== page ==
3. PRETENDING IT DOESN’T HURT. Masking your hurt will do you no good. If you really feel like punching a wall or breaking down, go ahead. We’ve all been there…and many of us still do that from time to time. You need to release your frustration (in a healthy, safe way) or else you’d snap. Acknowledge that the rejection makes you feel like shit and sulk. The rule for this is that you just have to make sure you don’t sulk for a very long time. Treat sadness and frustration as guests. Welcome them when they step on the door but don’t let them overstay.

4. MANICALLY SENDING OUT APPLICATIONS WITH THE “I’LL SHOW YOU” ATTITUDE. Unless this is coming from your genuinely-healed optimistic self, DON’T. You’d just be wasting money and time (and developing more frustration) if you are still angry deep inside while you’re applying for other opportunities, you’d soon get burned out. If you’re really frustrated, rest. Don’t transfer your anger to your keyboard. Why? You’re not sane during those moments. Acting on your anger that way will only sabotage your applications further and cost you big bucks.

5. OBSESSING ON THE JURY WITH THE “WHO DO YOU THINK YOU ARE?” ATTITUDE. So you know the members of the jury because you hate them so much. Then you start Googling their names and learning about them. You check their works if they’re really that good ‘coz how dare they reject yours? If you have a lot of time to waste, sure do that. But that will only make you bitter every minute. Don’t resort to that. Besides, if you do this to all of the people that reject you, you’d be a bitter loser. Don’t waste your time on things that will not help you.

6. OVERCOMPENSATING. This is pretty much the same as #4 but instead of directing your anger to applications, you direct it to your craft. Because you feel like you’re not good enough, you practice until you bleed just to become better instantly. This is dangerous. I know it’s a smack to the ego if we don’t get selected, but don’t be too hard on yourself because most of the time, it’s not really about your work. In fact, I’d suggest you do the opposite: pamper yourself. Yes, go get some ice cream, buy yourself that gadget you’ve always wanted to have. You’ve worked so hard, you got rejected. Give yourself some credit for trying and for doing great work. After pampering yourself, that’s the only time you can go back to your goals. Don’t punish yourself!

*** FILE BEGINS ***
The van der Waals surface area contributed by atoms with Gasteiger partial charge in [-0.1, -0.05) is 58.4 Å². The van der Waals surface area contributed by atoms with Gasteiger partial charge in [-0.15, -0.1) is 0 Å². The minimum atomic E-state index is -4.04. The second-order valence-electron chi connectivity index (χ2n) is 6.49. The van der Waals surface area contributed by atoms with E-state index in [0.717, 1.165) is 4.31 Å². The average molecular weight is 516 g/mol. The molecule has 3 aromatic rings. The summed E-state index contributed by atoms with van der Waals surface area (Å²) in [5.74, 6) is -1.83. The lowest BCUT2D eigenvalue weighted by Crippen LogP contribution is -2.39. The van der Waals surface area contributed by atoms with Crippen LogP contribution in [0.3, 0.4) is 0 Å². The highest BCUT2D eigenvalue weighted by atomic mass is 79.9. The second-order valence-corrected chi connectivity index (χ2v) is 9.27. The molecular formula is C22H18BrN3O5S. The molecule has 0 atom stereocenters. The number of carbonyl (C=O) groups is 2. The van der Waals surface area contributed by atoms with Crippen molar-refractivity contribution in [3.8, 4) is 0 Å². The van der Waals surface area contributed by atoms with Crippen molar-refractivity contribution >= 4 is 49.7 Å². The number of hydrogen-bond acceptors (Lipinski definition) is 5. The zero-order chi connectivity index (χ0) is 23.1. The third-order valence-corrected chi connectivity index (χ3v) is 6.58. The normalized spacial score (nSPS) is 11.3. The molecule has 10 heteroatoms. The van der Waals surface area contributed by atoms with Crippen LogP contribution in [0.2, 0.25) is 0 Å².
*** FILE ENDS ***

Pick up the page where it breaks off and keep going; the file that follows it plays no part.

7. EDITING YOUR STYLE BASED ON THE TREND. Now, don’t be too affected by your critics and the people you’re trying to please or else you’d start changing your style just to fit the market. You’re an artist for a reason- you have your own vision, your own voice, you’re own style. You have to be more stubborn than soft when you’re feeling insecure. Your inner voice should be louder than the critics. That doesn’t mean you shouldn’t listen to criticism, that means you have to make sure you’re not just trying to please people.

8. SEEING THE REJECTION AS A SIGN THAT YOU SHOULD CHANGE YOUR COURSE. Don’t believe in signs. It’s either you show up or you don’t. Most of these jurors take note of all the people who submitted and keep track of your submissions. Most of the ones they take submitted more than three times. Don’t give up. Well, unless you really can live without your craft, then do.


James Hill is a veteran of the music industry. He first worked at Warner Reprise Records then later joined Interscope/ Geffen Records where he managed producers and songwriters and got his first platinum record for Keyshia Cole’s The Way It Is. He is now helping indie artists with branding and manufacturing through his company Unified Manufacturing, a CD/DVD/vinyl and merch company in LA.